The meeting took place in the papal residence, south of Rome, where Benedict has been living since his resignation.
The two popes, present and past, embraced, prayed and broke bread together.
"It was a moment of great communion in the church," said the Vatican spokesman, the Rev. Federico Lombardi. "The spiritual union of these two people is truly a great gift and a promise of serenity for the church."
Benedict, 85, has been living at the papal retreat in Castel Gandolfo since he stepped down Feb. 28 and became the first pope to resign in 600 years.
Throughout the visit, Benedict made clear that he considered Francis to be pope while Francis made clear he considered his predecessor to be very much a revered brother and equal.
When the two entered the chapel palazzo to pray, Benedict tried to direct Francis to the papal kneeler in the front, but Francis refused.
Taking Benedict's hands and drawing him near, Francis said, "No, we are brothers," Lombardi said. The two used a longer kneeler in the pews and prayed side-by-side, the papal kneeler facing the altar left vacant.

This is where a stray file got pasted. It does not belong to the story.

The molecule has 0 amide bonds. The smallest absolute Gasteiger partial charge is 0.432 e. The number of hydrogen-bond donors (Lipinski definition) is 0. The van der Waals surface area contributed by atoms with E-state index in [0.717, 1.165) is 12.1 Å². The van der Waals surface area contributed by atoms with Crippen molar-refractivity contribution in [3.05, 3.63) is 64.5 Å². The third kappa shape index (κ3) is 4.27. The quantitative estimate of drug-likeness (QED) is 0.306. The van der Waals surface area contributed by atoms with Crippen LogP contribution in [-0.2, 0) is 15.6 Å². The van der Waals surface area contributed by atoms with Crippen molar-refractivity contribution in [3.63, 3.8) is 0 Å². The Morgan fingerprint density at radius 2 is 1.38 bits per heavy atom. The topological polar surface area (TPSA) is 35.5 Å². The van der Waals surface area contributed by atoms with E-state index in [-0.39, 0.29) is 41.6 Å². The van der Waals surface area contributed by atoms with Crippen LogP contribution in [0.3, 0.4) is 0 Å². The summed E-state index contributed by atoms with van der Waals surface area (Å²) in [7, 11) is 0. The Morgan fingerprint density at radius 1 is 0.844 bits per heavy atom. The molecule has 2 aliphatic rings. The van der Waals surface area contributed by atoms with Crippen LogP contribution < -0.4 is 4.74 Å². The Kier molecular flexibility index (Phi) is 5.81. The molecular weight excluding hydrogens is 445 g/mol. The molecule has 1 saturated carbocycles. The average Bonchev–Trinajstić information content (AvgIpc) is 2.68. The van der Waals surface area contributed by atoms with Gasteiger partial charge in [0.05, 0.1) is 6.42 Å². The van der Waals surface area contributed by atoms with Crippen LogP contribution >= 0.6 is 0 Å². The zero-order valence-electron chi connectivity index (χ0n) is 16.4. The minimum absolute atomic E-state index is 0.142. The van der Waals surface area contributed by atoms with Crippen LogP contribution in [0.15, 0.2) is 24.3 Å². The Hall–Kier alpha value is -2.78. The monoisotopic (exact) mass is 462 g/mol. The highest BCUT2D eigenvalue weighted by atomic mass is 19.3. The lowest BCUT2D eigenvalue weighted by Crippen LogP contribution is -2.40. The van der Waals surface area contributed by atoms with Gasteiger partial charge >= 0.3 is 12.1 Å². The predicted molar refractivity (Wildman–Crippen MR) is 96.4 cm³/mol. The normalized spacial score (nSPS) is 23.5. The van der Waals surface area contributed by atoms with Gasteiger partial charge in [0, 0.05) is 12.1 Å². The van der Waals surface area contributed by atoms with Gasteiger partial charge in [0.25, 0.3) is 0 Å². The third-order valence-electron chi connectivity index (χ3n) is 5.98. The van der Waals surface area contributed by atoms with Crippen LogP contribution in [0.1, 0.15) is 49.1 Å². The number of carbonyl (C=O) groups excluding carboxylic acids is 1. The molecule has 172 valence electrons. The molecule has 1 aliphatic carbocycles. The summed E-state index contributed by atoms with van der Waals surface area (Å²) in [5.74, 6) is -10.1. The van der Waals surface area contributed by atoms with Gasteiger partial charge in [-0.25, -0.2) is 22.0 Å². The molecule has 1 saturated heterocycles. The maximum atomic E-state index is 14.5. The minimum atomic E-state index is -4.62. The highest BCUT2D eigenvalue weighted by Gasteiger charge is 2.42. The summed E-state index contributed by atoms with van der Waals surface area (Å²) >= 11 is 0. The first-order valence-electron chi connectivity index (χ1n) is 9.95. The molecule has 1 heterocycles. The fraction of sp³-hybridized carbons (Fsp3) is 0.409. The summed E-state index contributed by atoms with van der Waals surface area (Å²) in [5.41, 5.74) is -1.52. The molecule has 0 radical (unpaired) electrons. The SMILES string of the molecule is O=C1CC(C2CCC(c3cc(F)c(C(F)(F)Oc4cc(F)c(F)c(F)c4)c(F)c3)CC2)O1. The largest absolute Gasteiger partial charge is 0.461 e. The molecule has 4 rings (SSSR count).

It was a gesture that is becoming routine for Francis: a shunning of the trappings of the papacy in favor of a collegial and simple style that harks back to his Jesuit roots and ministry in the slums of Buenos Aires.
Francis also brought a gift for Benedict, an icon of the Madonna.
"They told me it's the Madonna of Humility," Francis told Benedict. "Let me say one thing: When they told me that, I immediately thought of you, at the many marvelous examples of humility and gentleness that you gave us during your pontificate." Benedict thanked Francis for the gift.
Outside the villa, the main piazza of Castel Gandolfo was packed with well-wishers bearing photos of both popes and chanting "Francesco! Francesco!" But the crowd soon dissipated after Francis' helicopter left 2.5 hours later, without either pope coming to the balcony as many had hoped.
The Vatican downplayed the reunion, with no live coverage by Vatican television, and only a short video and still images released after the meeting. The details of the pair's private talks or lunch were not released.
Vatican experts believe the pair discussed the future of the Catholic Church.
The Associated Press contributed to this report.